In addition, the Kars-Tbilisi-Baku railway, which is due to open later this year, passes through Samtskhe-Javakheti. It is expected that this rail line will eventually transport 3 million passengers and over 15 million tons of freight each year.

There is a perfect storm brewing in the region and if Russia wanted to exploit the situation in Samtskhe-Javakheti it could not ask for better timing than now.

Russian sympathies

First is the fact that many Javakheti Armenians have Russian sympathies. Until its closure in 2007, the Russian military base there was the single biggest source of employment. It has also been reportedthat Moscow is issuing Russian passports to ethnic Armenians living in the region.

The Baku-Tbilisi-Ceyhan pipeline and the South Caucasus Pipeline, carrying oil and gas respectively from the Caspian Sea to the Mediterranean Sea, passes through the province.

This in itself is telling; Russia issued passports to Abkhazians and South Ossetians just before its 2008 invasion of Georgia and also issued passports to Crimeans ahead of the annexation of Crimea last year.

But Russia is only part of the problem. Many of the grievances Javakheti Armenians have are a result of poor policy making by the central government in Tbilisi.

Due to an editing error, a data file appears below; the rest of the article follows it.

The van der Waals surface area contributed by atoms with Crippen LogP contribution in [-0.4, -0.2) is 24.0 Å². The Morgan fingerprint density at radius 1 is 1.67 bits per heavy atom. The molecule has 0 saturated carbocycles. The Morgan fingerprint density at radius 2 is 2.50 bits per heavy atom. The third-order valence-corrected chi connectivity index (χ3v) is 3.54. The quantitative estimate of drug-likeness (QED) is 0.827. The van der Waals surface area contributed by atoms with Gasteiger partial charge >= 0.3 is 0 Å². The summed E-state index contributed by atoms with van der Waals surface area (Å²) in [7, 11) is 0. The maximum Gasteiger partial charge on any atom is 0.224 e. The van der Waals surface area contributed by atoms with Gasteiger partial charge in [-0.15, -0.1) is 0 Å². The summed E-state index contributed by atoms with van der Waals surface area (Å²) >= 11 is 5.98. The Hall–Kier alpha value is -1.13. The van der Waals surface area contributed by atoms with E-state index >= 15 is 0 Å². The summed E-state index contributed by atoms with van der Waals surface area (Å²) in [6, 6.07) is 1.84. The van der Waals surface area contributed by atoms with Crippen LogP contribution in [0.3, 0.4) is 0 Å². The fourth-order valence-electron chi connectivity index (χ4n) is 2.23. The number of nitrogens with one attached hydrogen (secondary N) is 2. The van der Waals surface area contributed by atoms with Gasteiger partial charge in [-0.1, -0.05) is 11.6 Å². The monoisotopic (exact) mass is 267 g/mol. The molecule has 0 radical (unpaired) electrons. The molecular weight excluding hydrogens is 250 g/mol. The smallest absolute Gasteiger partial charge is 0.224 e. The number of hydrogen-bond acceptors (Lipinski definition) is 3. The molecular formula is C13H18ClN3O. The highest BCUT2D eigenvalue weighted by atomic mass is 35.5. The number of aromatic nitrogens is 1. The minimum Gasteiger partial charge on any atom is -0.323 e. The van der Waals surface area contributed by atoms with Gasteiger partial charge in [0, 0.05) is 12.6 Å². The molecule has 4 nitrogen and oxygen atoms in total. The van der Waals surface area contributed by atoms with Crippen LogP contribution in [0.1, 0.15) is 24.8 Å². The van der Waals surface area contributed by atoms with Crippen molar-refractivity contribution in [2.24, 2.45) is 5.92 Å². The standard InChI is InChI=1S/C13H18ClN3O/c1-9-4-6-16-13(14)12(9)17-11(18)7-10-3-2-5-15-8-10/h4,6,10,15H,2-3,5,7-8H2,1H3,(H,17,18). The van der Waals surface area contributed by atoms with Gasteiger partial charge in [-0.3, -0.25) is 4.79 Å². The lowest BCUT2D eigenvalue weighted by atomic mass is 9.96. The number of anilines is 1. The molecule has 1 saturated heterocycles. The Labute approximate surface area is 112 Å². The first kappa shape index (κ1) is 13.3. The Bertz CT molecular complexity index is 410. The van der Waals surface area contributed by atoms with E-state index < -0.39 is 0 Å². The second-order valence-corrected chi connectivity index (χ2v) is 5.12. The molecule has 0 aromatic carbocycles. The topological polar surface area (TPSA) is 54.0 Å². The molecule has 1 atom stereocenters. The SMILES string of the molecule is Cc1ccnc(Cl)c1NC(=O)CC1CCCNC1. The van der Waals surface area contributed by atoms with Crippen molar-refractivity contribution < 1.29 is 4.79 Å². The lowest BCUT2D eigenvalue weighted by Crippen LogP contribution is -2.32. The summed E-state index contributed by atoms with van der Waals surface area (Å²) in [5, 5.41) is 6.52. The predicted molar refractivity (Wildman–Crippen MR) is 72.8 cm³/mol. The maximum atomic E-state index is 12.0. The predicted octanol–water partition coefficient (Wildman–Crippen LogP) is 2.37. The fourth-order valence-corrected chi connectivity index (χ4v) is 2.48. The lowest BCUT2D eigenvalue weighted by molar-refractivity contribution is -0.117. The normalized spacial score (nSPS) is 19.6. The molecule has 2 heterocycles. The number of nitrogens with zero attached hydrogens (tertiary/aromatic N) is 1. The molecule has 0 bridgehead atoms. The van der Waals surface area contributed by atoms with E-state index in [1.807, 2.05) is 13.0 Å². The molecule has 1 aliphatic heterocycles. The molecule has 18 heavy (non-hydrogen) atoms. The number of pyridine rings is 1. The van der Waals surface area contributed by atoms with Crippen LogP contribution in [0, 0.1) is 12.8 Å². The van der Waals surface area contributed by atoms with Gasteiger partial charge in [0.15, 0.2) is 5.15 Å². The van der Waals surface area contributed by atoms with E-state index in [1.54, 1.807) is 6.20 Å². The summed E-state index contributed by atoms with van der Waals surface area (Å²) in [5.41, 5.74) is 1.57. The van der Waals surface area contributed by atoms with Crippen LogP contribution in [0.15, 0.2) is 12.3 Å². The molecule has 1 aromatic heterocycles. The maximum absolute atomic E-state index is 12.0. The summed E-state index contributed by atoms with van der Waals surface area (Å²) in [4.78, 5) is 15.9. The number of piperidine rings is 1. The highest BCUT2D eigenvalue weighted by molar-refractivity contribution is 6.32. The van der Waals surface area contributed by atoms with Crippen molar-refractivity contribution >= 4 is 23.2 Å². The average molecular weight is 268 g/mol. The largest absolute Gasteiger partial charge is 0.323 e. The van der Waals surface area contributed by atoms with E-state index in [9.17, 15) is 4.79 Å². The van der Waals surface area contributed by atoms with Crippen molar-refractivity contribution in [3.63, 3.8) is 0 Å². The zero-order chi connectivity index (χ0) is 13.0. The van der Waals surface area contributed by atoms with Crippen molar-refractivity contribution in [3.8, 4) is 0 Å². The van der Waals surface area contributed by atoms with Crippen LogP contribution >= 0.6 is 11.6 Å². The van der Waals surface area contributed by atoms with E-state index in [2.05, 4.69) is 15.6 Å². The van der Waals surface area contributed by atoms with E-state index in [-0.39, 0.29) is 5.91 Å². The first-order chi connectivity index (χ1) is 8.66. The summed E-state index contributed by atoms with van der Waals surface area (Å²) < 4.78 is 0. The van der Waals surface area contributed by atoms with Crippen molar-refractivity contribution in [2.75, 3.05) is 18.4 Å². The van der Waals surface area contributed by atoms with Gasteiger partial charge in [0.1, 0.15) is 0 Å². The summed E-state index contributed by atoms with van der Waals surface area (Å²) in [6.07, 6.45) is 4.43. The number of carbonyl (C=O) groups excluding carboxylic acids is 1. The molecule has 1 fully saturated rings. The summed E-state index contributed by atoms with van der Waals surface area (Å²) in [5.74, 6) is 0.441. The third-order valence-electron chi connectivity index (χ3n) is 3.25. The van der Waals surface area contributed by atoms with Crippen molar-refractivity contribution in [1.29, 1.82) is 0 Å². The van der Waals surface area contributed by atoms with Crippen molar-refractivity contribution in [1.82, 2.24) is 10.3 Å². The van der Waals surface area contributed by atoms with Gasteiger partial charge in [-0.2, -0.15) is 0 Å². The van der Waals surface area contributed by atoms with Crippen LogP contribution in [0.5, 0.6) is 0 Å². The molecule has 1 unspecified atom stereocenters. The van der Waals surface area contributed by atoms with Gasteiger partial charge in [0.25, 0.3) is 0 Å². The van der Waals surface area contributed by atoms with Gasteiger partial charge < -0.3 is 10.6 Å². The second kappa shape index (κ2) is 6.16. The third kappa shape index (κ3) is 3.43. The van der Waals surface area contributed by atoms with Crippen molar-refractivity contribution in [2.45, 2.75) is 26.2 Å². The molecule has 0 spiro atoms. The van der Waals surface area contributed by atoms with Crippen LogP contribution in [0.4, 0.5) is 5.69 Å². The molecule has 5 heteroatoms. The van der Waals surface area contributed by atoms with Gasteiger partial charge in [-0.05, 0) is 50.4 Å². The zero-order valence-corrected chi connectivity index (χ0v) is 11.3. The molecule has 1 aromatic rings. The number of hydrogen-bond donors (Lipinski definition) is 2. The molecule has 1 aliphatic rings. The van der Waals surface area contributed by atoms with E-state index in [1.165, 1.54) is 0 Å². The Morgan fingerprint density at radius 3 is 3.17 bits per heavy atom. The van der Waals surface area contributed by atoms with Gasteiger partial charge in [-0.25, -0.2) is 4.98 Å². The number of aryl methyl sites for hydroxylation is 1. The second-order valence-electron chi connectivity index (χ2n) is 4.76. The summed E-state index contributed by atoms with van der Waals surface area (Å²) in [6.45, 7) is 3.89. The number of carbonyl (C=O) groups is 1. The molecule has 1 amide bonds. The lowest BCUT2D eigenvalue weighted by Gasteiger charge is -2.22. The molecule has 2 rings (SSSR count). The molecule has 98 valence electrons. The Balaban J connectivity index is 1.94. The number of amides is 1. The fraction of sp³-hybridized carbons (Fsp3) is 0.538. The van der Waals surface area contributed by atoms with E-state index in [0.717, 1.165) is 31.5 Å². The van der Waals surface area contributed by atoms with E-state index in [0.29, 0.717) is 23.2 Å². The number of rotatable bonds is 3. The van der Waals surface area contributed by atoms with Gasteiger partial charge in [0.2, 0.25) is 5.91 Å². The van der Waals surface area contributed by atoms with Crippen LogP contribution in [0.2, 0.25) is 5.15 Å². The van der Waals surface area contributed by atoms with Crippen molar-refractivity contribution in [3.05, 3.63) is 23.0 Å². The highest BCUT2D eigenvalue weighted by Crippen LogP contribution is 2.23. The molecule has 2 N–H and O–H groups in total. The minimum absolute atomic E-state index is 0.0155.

Many Javakheti Armenians feel that their culture and language are discriminated against. There has been a decrease in the quality of education among the Javakheti Armenian population.

The bilingual education program of teaching in both Georgian and Armenian has been described as a "total failure" because there are not enough qualified teachers with proficiency in both languages.

Unemployment is high in Samtskhe-Javakheti and future economic prospects in the region look bleak. Many Javakheti Armenians travel to Russia or Armenia for work.

Economy strained

Thanks to the drop in the value of the Russian ruble - almost one-third of its value in the past year - remittances have also decreased. The unusually harsh winter in the region is placing a further strain on economic activity.

Then there is the issue of citizenship and immigration. Many Javakheti Armenians do not have Georgian citizenship. Instead, many hold Armenian passports because finding seasonal work in Armenia and Russia is easier this way.

Until recently, Armenian citizens were allowed to live and work inside Georgia without any special authorisation as long as they crossed the border back into Armenia at least once a year.

Last September this changed. Now Javakheti Armenians without Georgian citizenship can only stay in Georgia for three months at a time. Longer term residency permits are costly.

These policies breed animosity and form a perfect storm that could easily be exploited by Russia.

It does not have to be this way. Sensible policies can be pursued by Tbilisi to address the legitimate grievances of the Javakheti Armenians. The West can make it clear to Russia that further meddling in Georgia's domestic affairs could lead to additional sanctions.

The last thing the South Caucasus needs is another sectarian conflict.

Luke Coffey is a research fellow specialising in transatlantic and Eurasian security at a Washington DC based think tank. He previously served as a special adviser to the British defence secretary and was a commissioned officer in the United States army.

Source: Al Jazeera